MSI was founded in 2018, during the campaign against Decree 349. The San Isidro Movement is a Cuban collective with members such as independent journalists, producers, agents, artists, and researchers. Its main organizer is the artist Luis Manuel Otero Alcántara and the goal of the movement is to promote and protect the cultural rights of Cuba. They work to create spaces for dialog and for the democratization of the nation.

During all these years, MSI has organized a large number of civic-artistic actions. One of the most important of these was the formal registry in the complaint with the Attorney General, against the Ministry of Culture and other institutions, asking for the derogation of the so-called Decree 349, introduced in 2019. MSI also organized concerts in the headquarters of the Museo de La Disidencia de Cuba, set in a private house of Habana Vieja (Old Havanna district), film festivals, public debates, poetry readings, manifesto signings, and symbolic-religious pilgrimages. MSI created the social media challenge #LaBanderaEsDeTodos Tthe Flag Belongs to Everyone), the Plataforma de Diálogo Nacional (Platform for National Dialog), and the hunger strike of November 2020. [10] The repercussion of this last action of the independent media caused a protest of 400 artists and intellectuals on the 27th of November 2020 (one day after the strikers had been evicted) outside the Ministry of Culture, demanding the end of censorship and institutional repression.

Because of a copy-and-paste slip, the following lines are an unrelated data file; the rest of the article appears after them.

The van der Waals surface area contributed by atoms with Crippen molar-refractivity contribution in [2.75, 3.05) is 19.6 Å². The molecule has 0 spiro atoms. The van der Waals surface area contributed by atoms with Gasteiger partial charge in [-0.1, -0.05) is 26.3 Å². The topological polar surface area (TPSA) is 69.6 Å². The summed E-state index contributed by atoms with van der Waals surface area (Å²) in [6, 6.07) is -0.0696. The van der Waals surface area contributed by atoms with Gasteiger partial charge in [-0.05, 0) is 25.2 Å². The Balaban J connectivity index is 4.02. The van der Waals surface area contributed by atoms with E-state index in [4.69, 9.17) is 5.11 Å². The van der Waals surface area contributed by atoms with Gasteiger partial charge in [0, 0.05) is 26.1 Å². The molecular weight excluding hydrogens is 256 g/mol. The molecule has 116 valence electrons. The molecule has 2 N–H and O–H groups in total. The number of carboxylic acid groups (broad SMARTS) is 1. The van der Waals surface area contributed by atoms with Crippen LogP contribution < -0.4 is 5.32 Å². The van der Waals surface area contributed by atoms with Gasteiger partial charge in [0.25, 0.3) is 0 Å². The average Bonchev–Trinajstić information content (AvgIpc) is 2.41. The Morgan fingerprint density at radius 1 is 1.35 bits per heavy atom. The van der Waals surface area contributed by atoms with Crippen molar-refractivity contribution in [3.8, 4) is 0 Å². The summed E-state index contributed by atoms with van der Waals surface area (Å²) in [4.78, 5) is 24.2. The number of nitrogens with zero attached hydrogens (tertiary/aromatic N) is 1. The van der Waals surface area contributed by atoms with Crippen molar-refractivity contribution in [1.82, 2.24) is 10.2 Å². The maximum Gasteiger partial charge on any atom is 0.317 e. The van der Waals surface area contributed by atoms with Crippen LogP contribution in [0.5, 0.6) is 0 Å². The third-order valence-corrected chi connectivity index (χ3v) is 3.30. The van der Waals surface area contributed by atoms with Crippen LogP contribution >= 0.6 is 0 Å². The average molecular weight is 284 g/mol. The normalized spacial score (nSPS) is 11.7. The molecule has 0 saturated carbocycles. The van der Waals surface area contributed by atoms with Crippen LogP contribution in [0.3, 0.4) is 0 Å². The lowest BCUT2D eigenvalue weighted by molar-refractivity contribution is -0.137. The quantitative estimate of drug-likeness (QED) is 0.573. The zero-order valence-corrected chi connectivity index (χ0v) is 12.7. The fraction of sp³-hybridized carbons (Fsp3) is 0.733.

MSI raised the spirits of those who live on the island but also of those living in exile outside of Cuba. Around the world, there was a series of demonstrations supporting the San Isidro Movement, as a result of which Cuba became part of the discussions in the international community again, which, in return, generated historic resolutions on the political situation of Cuba, like the one passed on the 10th of June 2021 by the European Union.  This resolution condemns the existence of political prisoners in Cuba, the repression against the opposition and independent journalists, as well as the unbearable conditions that health workers sent for the so-called “medical missions” [11] have to endure.

Cuban Feminisms and Alas Tensas Magazine

Y: How was Alas Tensas born?